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Health

New Study Reveals Possible Cause Of Alzheimer’s Disease

A new study by Curtin University in Australia claims that researchers found the possible cause of Alzheimer’s Disease. With the possible cause being discovered, there is potential to find new ways to prevent or even treat the disease.

The study, published in the PLOS Biology journal, is significant because Alzheimer’s Disease is the second-leading cause of deaths in Australia.

The research involved testing on mouse models to identify the probable cause of the disease. Experts concluded that the cause might be the leakage from the blood into the brain of fat-carrying particles that transport toxic proteins, Medical Express reported.

The lead investigator of the research, Curtin Health Innovation Research Institute (CHIRI) Director Professor John Mamo, noted that many studies have shown that people living with Alzheimer’s Disease suffered from the progressive accumulation of toxic protein deposits within the brain called beta-amyloid.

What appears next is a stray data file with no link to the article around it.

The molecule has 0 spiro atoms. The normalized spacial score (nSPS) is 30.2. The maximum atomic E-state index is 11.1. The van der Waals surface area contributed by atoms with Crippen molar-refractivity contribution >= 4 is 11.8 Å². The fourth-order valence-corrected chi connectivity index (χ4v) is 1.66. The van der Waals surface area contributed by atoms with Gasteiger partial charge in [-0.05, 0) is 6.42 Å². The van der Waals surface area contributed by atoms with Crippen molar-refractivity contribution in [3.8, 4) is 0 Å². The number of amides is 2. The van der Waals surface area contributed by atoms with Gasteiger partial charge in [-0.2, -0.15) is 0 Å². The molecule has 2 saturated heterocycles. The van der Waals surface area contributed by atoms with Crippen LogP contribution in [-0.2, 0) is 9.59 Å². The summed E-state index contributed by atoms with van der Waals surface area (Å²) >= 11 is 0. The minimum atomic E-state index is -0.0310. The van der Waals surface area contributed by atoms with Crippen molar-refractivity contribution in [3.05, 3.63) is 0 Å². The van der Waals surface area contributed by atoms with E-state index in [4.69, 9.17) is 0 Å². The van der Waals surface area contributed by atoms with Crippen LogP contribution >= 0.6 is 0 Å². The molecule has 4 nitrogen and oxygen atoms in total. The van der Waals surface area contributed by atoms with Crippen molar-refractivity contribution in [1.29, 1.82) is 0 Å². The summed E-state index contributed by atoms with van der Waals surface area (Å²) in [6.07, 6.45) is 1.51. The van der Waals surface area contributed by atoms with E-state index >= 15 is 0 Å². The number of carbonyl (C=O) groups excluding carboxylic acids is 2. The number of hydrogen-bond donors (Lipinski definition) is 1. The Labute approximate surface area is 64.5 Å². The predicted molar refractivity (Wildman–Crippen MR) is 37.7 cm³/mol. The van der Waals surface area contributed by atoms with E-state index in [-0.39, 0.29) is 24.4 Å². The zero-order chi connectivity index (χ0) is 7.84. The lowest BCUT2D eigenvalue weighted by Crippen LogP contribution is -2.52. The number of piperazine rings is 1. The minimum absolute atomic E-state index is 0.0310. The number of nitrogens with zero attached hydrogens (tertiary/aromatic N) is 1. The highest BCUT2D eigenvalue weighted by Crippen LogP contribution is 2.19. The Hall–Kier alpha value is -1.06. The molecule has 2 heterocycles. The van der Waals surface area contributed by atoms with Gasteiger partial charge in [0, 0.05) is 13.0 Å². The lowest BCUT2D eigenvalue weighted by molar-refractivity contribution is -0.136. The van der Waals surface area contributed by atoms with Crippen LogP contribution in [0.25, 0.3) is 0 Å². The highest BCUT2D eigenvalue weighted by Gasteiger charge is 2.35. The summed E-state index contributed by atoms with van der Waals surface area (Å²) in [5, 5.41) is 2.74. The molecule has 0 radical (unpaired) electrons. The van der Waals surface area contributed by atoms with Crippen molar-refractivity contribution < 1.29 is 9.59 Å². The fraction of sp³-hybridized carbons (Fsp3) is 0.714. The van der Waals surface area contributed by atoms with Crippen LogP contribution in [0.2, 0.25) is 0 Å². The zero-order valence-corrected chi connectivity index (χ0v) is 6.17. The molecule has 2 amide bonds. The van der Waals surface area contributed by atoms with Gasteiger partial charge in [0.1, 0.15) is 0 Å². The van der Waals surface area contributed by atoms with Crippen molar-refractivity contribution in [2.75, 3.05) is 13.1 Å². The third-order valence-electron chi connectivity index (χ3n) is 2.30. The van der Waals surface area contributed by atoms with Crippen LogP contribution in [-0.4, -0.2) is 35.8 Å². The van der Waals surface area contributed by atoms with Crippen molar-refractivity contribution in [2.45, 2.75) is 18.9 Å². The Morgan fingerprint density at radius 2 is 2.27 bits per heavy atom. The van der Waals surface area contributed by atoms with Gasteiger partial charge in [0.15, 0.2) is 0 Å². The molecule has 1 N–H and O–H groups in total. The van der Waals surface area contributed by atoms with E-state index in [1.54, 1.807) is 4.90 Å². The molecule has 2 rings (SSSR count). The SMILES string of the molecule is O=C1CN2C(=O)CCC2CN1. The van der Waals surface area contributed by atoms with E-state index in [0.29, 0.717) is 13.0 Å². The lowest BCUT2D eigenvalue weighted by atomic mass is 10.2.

However, researchers did not know where the amyloid originated from or why it was deposited in the brain. Mamo added, “Our research shows that these toxic protein deposits that form in the brains of people living with Alzheimer’s disease most likely leak into the brain from fat carrying particles in blood called lipoproteins. This ‘blood-to-brain pathway’ is significant because if we can manage the levels in blood of lipoprotein-amyloid and prevent their leakage into the brain, this opens up potential new treatments to prevent Alzheimer’s disease and slow memory loss.”

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The team of Mamo used genetically engineered mouse models to produce a human amyloid-only liver that makes lipoproteins. Per the findings, the mouse models that produced lipoprotein-amyloid in the liver suffered inflammation in the brain. In turn, this accelerated brain cell death and memory loss.

Mamo said they need more studies now, but the finding shows that the abundance of toxic protein deposits in the blood could be addressed through a person’s diet and drugs that could “specifically target lipoprotein amyloid, therefore reducing their risk or slowing the progression of Alzheimer’s disease.”